public as part of a general trend toward the creation of one-stop “financial supermarkets.”
The commission schedule for trades in common stocks for one prominent discount broker
is as follows:

Transaction Method Commission
Online trading $20 or $0.02 per share, whichever is greater
Automated telephone trading $40 or $0.02 per share, whichever is greater
Orders desk (through an associate) $45 $0.03 per share

Notice that there is a minimum charge regardless of trade size and cost as a fraction of the
value of traded shares falls as trade size increases. Note also that these prices (and most ad-
vertised prices) are for the cheapest market orders. Limit orders are more expensive.
In addition to the explicit part of trading costs”the broker™s commission”there is an im-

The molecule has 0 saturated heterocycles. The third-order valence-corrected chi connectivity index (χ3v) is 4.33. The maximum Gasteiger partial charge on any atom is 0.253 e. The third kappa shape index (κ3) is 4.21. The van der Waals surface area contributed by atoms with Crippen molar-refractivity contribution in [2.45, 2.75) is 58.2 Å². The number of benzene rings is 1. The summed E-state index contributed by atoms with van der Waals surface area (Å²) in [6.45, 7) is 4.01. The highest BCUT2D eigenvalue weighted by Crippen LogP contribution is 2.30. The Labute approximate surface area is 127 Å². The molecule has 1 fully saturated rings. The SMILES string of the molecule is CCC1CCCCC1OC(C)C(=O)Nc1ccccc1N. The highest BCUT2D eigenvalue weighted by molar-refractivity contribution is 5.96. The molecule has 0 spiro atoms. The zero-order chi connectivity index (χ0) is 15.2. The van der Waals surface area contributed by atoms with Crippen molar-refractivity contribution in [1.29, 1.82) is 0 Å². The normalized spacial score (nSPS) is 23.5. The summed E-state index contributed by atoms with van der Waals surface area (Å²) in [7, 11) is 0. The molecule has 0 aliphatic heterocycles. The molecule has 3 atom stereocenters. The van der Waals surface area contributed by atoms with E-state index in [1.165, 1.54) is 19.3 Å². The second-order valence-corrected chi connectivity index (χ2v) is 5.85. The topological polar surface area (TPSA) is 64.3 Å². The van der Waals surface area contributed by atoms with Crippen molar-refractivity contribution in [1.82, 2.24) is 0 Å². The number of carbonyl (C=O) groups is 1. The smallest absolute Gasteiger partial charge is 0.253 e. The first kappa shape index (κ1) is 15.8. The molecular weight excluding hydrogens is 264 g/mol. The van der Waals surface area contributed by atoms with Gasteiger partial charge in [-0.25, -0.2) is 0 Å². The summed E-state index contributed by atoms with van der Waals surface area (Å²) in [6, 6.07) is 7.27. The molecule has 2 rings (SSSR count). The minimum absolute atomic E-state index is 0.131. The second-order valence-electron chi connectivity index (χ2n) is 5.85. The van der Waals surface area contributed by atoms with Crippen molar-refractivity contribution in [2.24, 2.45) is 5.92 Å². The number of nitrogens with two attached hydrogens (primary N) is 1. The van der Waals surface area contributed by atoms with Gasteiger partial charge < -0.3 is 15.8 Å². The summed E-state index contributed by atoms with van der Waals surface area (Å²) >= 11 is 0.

plicit part”the dealer™s bid“ask spread. Sometimes the broker is a dealer in the security be-
bid“ask spread
ing traded and charges no commission but instead collects the fee entirely in the form of the
The difference
bid“ask spread.
between a dealer™s
Another implicit cost of trading that some observers would distinguish is the price conces-
bid and asked price.
sion an investor may be forced to make for trading in any quantity that exceeds the quantity
the dealer is willing to trade at the posted bid or asked price.
One continuing trend is toward online trading either through the Internet or through soft-
ware that connects a customer directly to a brokerage firm. In 1994, there were no online
brokerage accounts; only five years later, there were around 7 million such accounts at